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I usually run many programs and virtual machines on my desktop. The CPU isn't the bottleneck but the memory. (Buying more memory isn't a solution because it's not my own computer.)

I started experimenting with compcache and it works fine on compressing memory. I can increase it's usage by swappiness 100. But when real (uncompressed), memory starts to fill up then Linux starts to empty caches and buffers before massive swapping what is bad for me because switching between programs gets painfully slow.

I wasn't able to find a way to reserve memory for buffers and caches so I started to look alternate ways and found cgroups.

In cgroups you can't set memory limit for root resources so I tried to move all processes into a group with limited memory, but somehow it didn't seems working.

Please help how can I reserved memory for buffers and caches and start swapping to compcache at an early stage.

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migrated from serverfault.com Jan 5 '12 at 14:20

This question came from our site for professional system and network administrators.

I found flashcache. Now I do some tests with it backed up by compcache. –  Stone Feb 3 '12 at 8:18

3 Answers 3

If you want to reserve memory for cache and buffer: echo 10 > /proc/sys/vm/vfs_cache_pressure when 100 is the default value. Then you can limit the max ram used by each app: echo 8192 > /proc/sys/vm/max_map_count. I recommend a swapiness=30 and high /proc/sys/vm/dirty_writeback_centisecs and /proc/sys/vm/dirty_expire_centisecs values (both: 1250). It can also help to tweak the file system:

echo 8192 > /sys/block/mmcblk0/queue/max_sectors_kb
echo 8192 > /sys/block/mmcblk1/queue/max_sectors_kb
echo 0 > /sys/block/mmcblk0/queue/iosched/slice_idle
echo 0 > /sys/block/mmcblk1/queue/iosched/slice_idle
echo 160 > /sys/block/mmcblk0/queue/iosched/quantum
echo 160 > /sys/block/mmcblk1/queue/iosched/quantum
echo 800 > /sys/block/mmcblk0/queue/iosched/fifo_expire_sync
echo 800 > /sys/block/mmcblk1/queue/iosched/fifo_expire_sync
echo 180 > /sys/block/mmcblk0/queue/iosched/fifo_expire_async
echo 180 > /sys/block/mmcblk1/queue/iosched/fifo_expire_async
echo 1 > /sys/block/mmcblk0/queue/iosched/back_seek_penalty 
echo 1 > /sys/block/mmcblk1/queue/iosched/back_seek_penalty

These values are from my mobile and my laptop and it works really stable and makes things pretty fast. My mobile is memory limited but this tweaks helps a lot. My mobile has cgroups enabled too and I would recommend the 4k wonderpatch because this adds custom cgroups to each app a user is running from the terminal (not desktop) but I don't know how to limit memory with cgroups.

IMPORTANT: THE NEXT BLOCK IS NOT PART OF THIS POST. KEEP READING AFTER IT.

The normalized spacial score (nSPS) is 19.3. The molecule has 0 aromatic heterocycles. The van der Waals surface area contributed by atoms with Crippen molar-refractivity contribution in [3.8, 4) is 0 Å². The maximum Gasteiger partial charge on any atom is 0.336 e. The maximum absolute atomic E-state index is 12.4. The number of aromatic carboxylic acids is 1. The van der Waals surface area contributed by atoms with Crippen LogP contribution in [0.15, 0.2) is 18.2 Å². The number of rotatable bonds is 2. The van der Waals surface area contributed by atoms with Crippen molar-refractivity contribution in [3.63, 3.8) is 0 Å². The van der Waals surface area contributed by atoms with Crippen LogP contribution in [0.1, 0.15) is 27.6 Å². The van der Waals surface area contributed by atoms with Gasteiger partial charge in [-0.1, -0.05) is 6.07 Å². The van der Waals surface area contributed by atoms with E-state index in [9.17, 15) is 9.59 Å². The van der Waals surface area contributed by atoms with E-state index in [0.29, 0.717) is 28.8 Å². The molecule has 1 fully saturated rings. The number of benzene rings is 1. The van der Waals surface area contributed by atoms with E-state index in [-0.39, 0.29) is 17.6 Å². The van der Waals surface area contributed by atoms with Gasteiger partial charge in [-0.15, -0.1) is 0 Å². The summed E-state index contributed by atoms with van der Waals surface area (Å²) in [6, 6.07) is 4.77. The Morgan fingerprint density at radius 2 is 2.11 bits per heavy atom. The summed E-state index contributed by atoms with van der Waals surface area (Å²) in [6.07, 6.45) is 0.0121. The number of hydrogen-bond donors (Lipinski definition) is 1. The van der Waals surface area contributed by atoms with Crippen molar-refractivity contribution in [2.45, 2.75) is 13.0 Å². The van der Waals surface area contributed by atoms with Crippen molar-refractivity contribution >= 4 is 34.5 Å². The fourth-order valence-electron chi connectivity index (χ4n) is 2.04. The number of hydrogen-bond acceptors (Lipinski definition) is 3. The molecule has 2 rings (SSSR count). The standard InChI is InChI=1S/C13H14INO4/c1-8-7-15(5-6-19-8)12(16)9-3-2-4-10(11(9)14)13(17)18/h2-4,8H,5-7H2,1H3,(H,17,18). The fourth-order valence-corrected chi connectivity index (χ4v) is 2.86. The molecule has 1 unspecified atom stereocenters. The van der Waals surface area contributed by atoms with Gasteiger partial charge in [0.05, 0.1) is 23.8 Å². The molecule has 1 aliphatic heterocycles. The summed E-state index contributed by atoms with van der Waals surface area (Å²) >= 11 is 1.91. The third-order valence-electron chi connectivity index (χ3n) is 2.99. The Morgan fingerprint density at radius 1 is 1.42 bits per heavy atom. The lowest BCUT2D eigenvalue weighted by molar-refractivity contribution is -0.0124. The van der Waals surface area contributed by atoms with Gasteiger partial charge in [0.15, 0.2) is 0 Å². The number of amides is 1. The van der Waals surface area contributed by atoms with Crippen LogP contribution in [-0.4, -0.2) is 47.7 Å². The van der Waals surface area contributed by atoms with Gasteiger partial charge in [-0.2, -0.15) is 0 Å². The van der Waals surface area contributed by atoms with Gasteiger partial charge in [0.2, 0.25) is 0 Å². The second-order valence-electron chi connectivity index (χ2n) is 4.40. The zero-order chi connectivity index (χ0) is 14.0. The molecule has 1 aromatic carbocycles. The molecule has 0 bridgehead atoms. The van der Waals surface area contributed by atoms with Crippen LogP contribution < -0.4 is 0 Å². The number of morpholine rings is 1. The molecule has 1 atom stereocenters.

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vfs_cache_pressure gives me some positive change but not as much as I expected. –  Stone Jan 16 '12 at 12:21

You can't directly reserve memory for buffers and cache. The kernel will use memory that isn't used for anything else for this, sometimes swapping out very old unused pages to make more room, so the way to resve memory for caches/buffers is to limit the amount of RAM applications (including your virtual machines) are using.

One common problem is allocating more memopry to VMs than is needed, so that the OS in the VM has room for disk caches. You can remove the need to do this by turning on caching support for your virtual disks (how to do this depends upon your virtualisation solution, which you don't state) thereby letting teh host decide how much memory globally is used for caching. That way you can reduce the amount of memory allocated to each VM with less I/O performance degredation than otherwise. A word of warning though: by doing this you do open yourself to extra danger of filesystem corruption on the virtual disks if your host machine has an unclean shutdown (such as caused by a power cut).

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I understand what you write but using cgroups isn't it possible? I was able to limit memory of certain apps with cgroups and force them to swap. It worked well, but when tried to force all apps to a limited group somehow the root group consumed more memory than my group where all apps was and the memory usage was higher than the group limit. The kernel Documentation/controllers/memory.txt sais that "Create a cgroup with limited amount of memory, this can be used as a good alternative to booting with mem=XXXX." So this is why I supposed that it should work like how I seed. –  Stone Jan 5 '12 at 11:47

If you have limited memory, don't try to to dictate memory-usage to the kernel. The kernel is probably already doing a better job than you can do with cgroups or compcache.

The only real solution, if memory increase is not an option, is to limit your usage of the RAM. Increasing swap space may "solve" the problem but cause lengthy swapping between processes. Reducing RAM usage by VM can improve the situation.

See the article Reduce your Linux memory footprint. Although from 2007, it can still help.

You could also compile your own kernel, turning off every service and option that you don't need. See for example this article: Kernel Size Tuning Guide.

You might instead move to a small-memory version of Linux, as in this article : 8 of the best tiny Linux distros.

But I repeat that there is no miracle solution that can let you use lots of memory on a memory-starved computer, at least not without lots of slow swapping. You will have to optimize your usage patterns. Optimizing the kernel can help a bit, but has its limits.

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